Key component of HVAC systems good for workers
When it comes to operating a produce processing operation, there are two issues that are important to consider: maintaining product freshness and maintaining employee comfort. Both of these can be accomplished by effective temperature control and maximizing the impact of the HVAC and chiller systems.
Recent studies have shown that comfortable workers are safer and more productive, which is why keeping those working in a produce processing facility happy during cold and hot months is just as important as the food they are working with.
Andy Olson, marketing manager for Rite-Hite Fans, Milwaukee, said that by moving air more efficiently around a facility you are able to keep people cooler (or warmer) with consistent temperatures in all work areas.
“This stable temperature also helps reduce product waste by eliminating hot zones and cold zones,” he said. “It also helps reduce or eliminate moisture that can cause product spoilage.”
A single Revolution Fan from Rite-Hite circulates a large volume of air up to 85 feet from the fan’s center in all directions for optimum heating or cooling of an area encompassing up to 22,000 square feet.
Depending on the time of season and direction of the fan blades, the fans can have a cooling or warming effect on employees.
Ed Quinn, vice president of Big Ass Solutions, Lexington, Kentucky, notes that as hot air rises to the ceiling in a produce processing facility, the heater runs at greater capacity in order to keep the workers warm at the ground level. Its solutions move air throughout the entire space, including up and over obstructions such as machinery and stacked product.
“By fanning the floor plan with our HVAC system, the airflow pattern ensures air reaches all corners of the building, maintaining consistent conditions throughout and eliminating condensation and stagnant areas where product integrity is a concern,” he said.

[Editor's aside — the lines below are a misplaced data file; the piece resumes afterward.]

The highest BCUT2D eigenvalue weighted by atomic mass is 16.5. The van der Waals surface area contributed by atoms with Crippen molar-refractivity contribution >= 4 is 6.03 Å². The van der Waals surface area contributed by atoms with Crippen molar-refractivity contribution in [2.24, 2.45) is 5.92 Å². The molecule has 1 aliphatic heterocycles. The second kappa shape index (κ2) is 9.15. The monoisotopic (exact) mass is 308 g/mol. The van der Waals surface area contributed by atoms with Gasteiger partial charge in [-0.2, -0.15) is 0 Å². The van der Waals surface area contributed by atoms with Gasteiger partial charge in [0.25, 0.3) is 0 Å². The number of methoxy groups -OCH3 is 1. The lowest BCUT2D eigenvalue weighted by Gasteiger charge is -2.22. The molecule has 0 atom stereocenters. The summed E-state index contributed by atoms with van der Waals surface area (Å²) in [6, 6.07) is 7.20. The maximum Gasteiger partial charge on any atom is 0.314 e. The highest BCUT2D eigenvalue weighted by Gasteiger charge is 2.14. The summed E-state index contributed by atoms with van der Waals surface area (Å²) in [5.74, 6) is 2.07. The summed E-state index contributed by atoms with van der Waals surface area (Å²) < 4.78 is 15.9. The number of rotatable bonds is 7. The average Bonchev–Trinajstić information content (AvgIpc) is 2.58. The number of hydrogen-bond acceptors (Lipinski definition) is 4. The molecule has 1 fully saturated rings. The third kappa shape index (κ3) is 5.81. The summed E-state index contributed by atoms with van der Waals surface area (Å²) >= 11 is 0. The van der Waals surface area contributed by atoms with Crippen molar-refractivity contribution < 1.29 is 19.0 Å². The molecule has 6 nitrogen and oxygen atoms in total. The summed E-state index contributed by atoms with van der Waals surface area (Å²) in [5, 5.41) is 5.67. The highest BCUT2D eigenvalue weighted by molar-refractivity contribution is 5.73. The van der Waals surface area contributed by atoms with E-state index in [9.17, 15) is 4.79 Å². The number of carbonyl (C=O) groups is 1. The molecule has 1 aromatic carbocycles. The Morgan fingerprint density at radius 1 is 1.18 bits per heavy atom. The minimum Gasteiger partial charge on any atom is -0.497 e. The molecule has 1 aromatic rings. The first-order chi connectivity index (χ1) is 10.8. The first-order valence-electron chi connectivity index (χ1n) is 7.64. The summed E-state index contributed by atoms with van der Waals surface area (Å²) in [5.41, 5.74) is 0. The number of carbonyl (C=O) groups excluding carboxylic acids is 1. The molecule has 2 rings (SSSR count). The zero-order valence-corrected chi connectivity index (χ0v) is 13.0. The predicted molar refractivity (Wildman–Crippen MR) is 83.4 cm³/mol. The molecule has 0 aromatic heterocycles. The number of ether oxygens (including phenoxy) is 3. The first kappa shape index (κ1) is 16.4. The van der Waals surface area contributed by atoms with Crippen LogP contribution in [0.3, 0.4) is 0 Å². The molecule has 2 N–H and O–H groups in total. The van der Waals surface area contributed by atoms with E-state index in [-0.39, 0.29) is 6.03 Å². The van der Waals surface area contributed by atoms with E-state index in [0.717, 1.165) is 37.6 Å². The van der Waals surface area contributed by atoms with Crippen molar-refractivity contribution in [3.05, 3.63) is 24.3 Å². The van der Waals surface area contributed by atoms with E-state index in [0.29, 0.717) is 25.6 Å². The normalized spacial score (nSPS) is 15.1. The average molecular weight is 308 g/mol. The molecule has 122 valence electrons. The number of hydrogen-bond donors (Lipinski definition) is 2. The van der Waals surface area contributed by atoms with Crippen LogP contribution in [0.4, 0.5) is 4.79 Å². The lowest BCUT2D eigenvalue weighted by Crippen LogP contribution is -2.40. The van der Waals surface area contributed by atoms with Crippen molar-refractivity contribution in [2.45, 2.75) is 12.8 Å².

Balancing the air flow
Barry Warner, president of MacroAir Fans, San Bernardino, California, notes thermo-equalization from an HVAC system can be challenging because you need to balance temperature in the space around machinery and other things that block the flow of air, and that can lead to spoilage.
“What we try to do is equalize the space and make the temperature the same throughout so there’s not hot and cold spots by moving the air with some big fans,” he said. “And those can move the air from floor to ceiling and mix it and let you balance the temperature, and it creates enough volume and flow that the air tends to get all around and has enough velocity to move under structures and around things.”
When it’s warmer, these fans can be used to make things more comfortable for employees.
“Indoors, air is supposed to move at about 20 feet per minute, so when you incorporate large fans you can get a comfortable range of 200 feet per minute, a very nice breeze that makes you feel 6-8 degrees cooler, which is significant,” Warner said.
But the fans are just as important for the produce, as air in motion reduces humidity.